I tried a new recipe for coming guests. After cooking I let my sister taste it. Can I also say, “I had my sister taste it”?
I don’t know the difference of these two sentences in terms of meaning. Is there a big difference? Which sentence is more appropriate?
In English, “have” is a very flexible word that can be used in a variety of contexts. I can have freckles on my face, I can have cake for dessert, and I can have a dead battery in my car. Furthermore, we can have parties, conversations, naps, arguments, elections, and children.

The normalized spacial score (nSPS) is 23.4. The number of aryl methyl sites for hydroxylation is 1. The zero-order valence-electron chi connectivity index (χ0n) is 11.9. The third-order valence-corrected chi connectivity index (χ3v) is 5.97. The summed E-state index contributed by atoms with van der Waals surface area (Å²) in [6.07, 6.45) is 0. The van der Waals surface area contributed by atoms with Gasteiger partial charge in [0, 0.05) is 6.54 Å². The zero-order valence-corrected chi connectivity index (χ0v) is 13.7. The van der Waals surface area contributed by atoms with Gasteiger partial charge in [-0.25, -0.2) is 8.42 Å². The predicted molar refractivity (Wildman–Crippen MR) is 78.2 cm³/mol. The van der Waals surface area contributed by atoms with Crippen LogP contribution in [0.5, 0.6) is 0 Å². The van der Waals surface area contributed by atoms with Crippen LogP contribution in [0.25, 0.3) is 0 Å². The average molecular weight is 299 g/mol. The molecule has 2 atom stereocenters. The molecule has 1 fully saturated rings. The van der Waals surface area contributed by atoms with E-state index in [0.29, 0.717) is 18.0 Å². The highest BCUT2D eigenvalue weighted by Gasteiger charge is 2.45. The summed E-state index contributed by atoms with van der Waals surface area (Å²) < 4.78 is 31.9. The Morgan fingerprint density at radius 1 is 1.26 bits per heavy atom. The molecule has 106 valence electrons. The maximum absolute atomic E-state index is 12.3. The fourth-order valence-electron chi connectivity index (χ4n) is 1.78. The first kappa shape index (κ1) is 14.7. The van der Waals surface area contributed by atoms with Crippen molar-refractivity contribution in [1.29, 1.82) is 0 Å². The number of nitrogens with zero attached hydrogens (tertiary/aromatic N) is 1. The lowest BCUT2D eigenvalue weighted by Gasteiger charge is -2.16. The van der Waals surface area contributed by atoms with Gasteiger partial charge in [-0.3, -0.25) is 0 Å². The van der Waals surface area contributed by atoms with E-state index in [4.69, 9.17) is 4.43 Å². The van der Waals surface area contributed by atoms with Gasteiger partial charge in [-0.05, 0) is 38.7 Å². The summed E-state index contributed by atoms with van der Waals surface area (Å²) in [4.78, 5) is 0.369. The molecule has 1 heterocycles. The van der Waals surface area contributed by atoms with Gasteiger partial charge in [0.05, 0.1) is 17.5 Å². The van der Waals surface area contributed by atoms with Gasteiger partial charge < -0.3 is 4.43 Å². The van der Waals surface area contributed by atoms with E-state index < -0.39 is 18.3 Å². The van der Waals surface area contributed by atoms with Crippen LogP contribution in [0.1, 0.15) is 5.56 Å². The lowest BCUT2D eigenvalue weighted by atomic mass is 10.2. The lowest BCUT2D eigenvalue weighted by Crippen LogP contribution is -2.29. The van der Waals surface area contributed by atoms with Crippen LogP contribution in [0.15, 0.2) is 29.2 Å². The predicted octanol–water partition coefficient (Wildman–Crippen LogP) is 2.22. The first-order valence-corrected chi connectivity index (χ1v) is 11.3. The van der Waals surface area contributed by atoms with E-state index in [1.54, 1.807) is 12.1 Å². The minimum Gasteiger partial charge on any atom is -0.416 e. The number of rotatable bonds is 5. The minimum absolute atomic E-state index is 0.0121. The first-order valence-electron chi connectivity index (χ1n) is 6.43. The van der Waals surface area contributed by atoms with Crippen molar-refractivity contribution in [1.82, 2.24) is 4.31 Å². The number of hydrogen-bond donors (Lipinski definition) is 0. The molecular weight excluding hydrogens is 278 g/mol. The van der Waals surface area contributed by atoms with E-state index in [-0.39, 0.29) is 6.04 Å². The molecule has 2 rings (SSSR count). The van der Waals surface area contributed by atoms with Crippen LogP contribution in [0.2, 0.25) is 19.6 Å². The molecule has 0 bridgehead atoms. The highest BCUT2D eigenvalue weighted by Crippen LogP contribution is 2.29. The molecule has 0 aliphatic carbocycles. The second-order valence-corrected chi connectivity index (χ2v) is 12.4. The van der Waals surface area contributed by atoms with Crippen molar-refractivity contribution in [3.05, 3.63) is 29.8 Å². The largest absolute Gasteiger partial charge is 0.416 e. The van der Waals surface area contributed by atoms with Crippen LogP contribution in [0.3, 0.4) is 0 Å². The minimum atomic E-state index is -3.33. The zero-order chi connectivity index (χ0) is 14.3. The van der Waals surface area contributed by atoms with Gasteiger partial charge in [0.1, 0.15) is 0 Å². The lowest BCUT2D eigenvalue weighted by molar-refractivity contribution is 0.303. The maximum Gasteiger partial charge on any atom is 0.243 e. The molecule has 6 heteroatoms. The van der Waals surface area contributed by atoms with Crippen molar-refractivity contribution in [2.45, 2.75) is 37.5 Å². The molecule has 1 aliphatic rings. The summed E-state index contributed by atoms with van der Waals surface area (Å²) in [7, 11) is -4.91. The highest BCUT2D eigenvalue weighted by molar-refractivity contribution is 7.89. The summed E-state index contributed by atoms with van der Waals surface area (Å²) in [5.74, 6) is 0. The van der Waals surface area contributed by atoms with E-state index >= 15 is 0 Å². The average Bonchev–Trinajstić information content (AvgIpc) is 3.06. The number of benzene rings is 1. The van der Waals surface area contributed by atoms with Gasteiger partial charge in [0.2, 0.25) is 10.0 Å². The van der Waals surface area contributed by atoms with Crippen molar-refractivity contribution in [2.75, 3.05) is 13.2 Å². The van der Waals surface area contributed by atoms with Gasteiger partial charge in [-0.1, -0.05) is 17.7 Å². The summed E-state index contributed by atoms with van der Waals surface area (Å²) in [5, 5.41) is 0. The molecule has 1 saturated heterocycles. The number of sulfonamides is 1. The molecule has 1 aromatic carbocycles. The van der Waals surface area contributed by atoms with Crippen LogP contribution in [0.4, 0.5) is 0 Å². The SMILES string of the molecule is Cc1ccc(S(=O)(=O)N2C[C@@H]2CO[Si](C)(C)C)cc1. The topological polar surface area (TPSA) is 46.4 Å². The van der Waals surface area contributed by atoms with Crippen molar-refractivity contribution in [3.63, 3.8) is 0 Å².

Getting back to your question, we can also have a taste of the soup.
There’s only a small difference in meaning between “let my sister taste it,” and “had my sister taste it,” although “let” carries a connotation of allow or permit, while “had” might imply a little insistence on your part. In other words, had she asked for a taste, and you said yes, then “let” might be a better word to use. However, if you weren’t sure the soup tasted satisfactory, so you wanted your sister to give a second opinion, then “had” might be a better word.
My sister thought the soup smelled delicious, so I let her taste it.
I thought the soup tasted funny, so I had my sister taste it.
Incidentally, yet another way to word this would be:
After cooking, I let my sister have a taste.
which combines both of those words, and would sound perfectly natural to a native speaker.